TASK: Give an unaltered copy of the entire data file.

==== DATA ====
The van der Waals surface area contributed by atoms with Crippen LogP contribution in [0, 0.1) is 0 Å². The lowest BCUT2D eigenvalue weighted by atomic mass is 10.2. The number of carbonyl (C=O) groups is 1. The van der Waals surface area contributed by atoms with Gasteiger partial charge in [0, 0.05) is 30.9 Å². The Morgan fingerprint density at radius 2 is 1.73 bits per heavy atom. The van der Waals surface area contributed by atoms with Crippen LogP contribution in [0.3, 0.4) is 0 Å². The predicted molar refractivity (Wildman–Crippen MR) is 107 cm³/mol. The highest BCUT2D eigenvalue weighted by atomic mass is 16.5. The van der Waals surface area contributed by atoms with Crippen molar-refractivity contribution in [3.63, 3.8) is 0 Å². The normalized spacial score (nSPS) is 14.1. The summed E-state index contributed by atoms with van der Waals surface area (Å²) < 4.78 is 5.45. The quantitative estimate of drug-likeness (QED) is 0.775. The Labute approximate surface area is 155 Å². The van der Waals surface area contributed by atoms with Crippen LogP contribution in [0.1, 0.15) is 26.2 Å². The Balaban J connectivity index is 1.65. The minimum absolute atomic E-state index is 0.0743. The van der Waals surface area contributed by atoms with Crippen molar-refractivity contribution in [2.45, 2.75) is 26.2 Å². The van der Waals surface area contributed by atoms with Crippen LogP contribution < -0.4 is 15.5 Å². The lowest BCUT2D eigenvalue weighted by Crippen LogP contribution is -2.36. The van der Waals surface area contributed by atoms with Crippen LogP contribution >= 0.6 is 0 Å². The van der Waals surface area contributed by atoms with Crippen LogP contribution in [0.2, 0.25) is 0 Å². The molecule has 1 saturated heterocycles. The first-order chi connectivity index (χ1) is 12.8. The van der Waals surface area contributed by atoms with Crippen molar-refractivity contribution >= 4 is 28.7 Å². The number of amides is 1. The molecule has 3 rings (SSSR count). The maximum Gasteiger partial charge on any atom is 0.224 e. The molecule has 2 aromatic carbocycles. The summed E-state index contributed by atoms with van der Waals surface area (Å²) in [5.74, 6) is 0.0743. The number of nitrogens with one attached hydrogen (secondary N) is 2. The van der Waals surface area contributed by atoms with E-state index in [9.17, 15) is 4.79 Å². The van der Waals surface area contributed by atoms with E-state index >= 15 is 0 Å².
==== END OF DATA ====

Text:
The van der Waals surface area contributed by atoms with Crippen LogP contribution in [0, 0.1) is 0 Å². The lowest BCUT2D eigenvalue weighted by atomic mass is 10.2. The number of carbonyl (C=O) groups is 1. The van der Waals surface area contributed by atoms with Gasteiger partial charge in [0, 0.05) is 30.9 Å². The Morgan fingerprint density at radius 2 is 1.73 bits per heavy atom. The van der Waals surface area contributed by atoms with Crippen LogP contribution in [0.3, 0.4) is 0 Å². The predicted molar refractivity (Wildman–Crippen MR) is 107 cm³/mol. The highest BCUT2D eigenvalue weighted by atomic mass is 16.5. The van der Waals surface area contributed by atoms with Crippen molar-refractivity contribution in [3.63, 3.8) is 0 Å². The normalized spacial score (nSPS) is 14.1. The summed E-state index contributed by atoms with van der Waals surface area (Å²) < 4.78 is 5.45. The quantitative estimate of drug-likeness (QED) is 0.775. The Labute approximate surface area is 155 Å². The van der Waals surface area contributed by atoms with Crippen LogP contribution in [0.1, 0.15) is 26.2 Å². The Balaban J connectivity index is 1.65. The minimum absolute atomic E-state index is 0.0743. The van der Waals surface area contributed by atoms with Crippen molar-refractivity contribution in [2.45, 2.75) is 26.2 Å². The van der Waals surface area contributed by atoms with Crippen LogP contribution < -0.4 is 15.5 Å². The lowest BCUT2D eigenvalue weighted by Crippen LogP contribution is -2.36. The van der Waals surface area contributed by atoms with Crippen LogP contribution >= 0.6 is 0 Å². The van der Waals surface area contributed by atoms with Crippen LogP contribution in [0.2, 0.25) is 0 Å². The molecule has 1 saturated heterocycles. The first-order chi connectivity index (χ1) is 12.8. The van der Waals surface area contributed by atoms with Crippen molar-refractivity contribution >= 4 is 28.7 Å². The number of amides is 1. The molecule has 3 rings (SSSR count). The maximum Gasteiger partial charge on any atom is 0.224 e. The molecule has 2 aromatic carbocycles. The summed E-state index contributed by atoms with van der Waals surface area (Å²) in [5.74, 6) is 0.0743. The number of nitrogens with one attached hydrogen (secondary N) is 2. The van der Waals surface area contributed by atoms with E-state index in [9.17, 15) is 4.79 Å². The van der Waals surface area contributed by atoms with E-state index >= 15 is 0 Å².